Famed attorney Alan Dershowitz was recruited by Sands China Ltd. on Tuesday to argue that Nevada's Supreme Court should dismiss a wrongful termination lawsuit filed by the company's former CEO five years ago.
Dershowitz and Sands China lawyer Steve Morris argued the company is registered in the Cayman Islands and does business in China, particularly the Asian gambling enclave of Macau, putting it outside the jurisdiction of a southern Nevada courtroom despite a district court's ruling that the case can proceed against it in Nevada because of its connection to Las Vegas.
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Dershowitz offered a hypothetical: What if a Sands China waiter spilled soup on a Macau customer in Macau? Could the customer sue in Las Vegas? No, it couldn't, he said.
"This case could just as well be about spilled soup," he said.
Sands China, tied to Las Vegas Sands Corp., owns and operates four casino-resorts in Macau and is listed on the Hong Kong Stock Exchange. Billionaire Sheldon Adelson, who built The Venetian and The Palazzo on the Las Vegas Strip, is CEO of both. Sands China, Las Vegas Sands, Adelson and other executives have all been sued by former Sands China CEO Steven Jacobs in a lawsuit spanning five years. Jacobs has claimed he was wrongfully fired for exposing misdeeds within the company at its highest levels.
The Nevada Supreme Court did not rule on Tuesday. Any decision would not affect the case proceeding against Las Vegas Sands Corp., Adelson and others because the appeal was brought by Sands China Ltd.
The arguments coalesced around specific categories of jurisdiction that district court Judge Elizabeth Gonzalez said were all satisfied in a May ruling allowing the case to proceed in Nevada.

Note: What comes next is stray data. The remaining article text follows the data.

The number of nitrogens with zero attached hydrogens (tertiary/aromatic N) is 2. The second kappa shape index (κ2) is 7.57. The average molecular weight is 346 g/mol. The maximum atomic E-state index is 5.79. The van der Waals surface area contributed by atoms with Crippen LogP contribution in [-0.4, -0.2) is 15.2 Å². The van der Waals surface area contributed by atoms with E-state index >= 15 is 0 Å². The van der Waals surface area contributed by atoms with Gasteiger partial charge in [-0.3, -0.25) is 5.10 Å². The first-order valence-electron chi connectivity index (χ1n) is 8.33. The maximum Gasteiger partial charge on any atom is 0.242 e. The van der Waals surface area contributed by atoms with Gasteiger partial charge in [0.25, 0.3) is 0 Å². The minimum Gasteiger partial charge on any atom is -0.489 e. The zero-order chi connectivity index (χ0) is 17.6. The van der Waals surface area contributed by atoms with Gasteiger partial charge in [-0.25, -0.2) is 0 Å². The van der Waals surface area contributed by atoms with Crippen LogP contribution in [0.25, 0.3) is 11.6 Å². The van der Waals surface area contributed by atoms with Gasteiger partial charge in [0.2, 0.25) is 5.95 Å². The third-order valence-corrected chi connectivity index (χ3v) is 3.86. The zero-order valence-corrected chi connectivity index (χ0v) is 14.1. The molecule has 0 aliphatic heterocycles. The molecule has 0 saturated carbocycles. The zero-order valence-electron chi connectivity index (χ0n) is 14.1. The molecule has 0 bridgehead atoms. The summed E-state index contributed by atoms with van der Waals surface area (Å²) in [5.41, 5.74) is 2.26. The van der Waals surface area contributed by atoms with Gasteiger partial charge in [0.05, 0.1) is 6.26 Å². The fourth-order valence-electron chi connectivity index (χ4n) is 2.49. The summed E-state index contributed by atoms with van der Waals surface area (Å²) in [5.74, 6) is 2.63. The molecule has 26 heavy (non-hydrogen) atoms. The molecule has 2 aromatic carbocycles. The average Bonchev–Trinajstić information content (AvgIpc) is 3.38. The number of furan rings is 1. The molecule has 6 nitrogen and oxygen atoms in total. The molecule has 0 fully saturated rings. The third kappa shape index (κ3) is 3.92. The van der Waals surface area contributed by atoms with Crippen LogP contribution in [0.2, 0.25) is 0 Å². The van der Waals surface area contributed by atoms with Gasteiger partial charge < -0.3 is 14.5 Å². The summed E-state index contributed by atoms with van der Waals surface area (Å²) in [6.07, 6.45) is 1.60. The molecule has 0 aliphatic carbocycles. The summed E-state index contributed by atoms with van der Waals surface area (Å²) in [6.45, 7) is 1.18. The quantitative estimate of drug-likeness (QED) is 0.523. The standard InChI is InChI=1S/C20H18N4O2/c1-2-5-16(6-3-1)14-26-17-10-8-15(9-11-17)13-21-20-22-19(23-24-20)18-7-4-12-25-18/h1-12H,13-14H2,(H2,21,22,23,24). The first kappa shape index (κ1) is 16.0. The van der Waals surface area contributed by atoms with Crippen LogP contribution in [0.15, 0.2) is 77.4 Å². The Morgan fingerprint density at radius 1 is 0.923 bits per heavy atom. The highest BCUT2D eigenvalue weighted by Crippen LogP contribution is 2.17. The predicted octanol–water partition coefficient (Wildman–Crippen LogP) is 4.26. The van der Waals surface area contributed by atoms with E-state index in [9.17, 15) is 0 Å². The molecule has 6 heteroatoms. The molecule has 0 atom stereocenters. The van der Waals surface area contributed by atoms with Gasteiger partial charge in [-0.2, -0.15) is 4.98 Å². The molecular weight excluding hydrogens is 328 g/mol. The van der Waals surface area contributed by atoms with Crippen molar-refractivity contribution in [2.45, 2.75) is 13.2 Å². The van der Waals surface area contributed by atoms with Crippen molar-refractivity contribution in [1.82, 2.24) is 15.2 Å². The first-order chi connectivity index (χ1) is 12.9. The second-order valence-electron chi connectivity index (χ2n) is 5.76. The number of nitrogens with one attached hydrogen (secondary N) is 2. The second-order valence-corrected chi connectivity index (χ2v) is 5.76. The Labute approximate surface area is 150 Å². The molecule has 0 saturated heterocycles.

Dershowitz argued that attorneys for former Sands China CEO Steve Jacobs have tried to have it both ways, saying Adelson controlled everything from Las Vegas including Sands China but also acted as an agent for a more powerful Sands China.
Jacobs' attorney, Todd Bice, disagreed, telling the Supreme Court justices that he didn't see the latter interpretation in Gonzalez's decision. "Sands China is nothing but a division," of Las Vegas Sands Corp., he said, arguing that all of the decisions were being made from Las Vegas.
Sands China attorney Steve Morris also asked that Gonzalez no longer preside over the case for what he said was bias and hostility directed at his client and not treating both sides equally. "While each of the district court's discovery rulings could be individually viewed as a 'bad' call, collectively they demonstrate the apparent bias that the district court holds against defendants," he wrote.
In his filed response with the court, Jacobs' attorney accused Sands China of misconduct and deceit. "Again, Sands China confirms that any judge who does not acquiesce in its conduct or who confronts it must be pushed aside in favor of someone who will supposedly give it a pass," Bice wrote.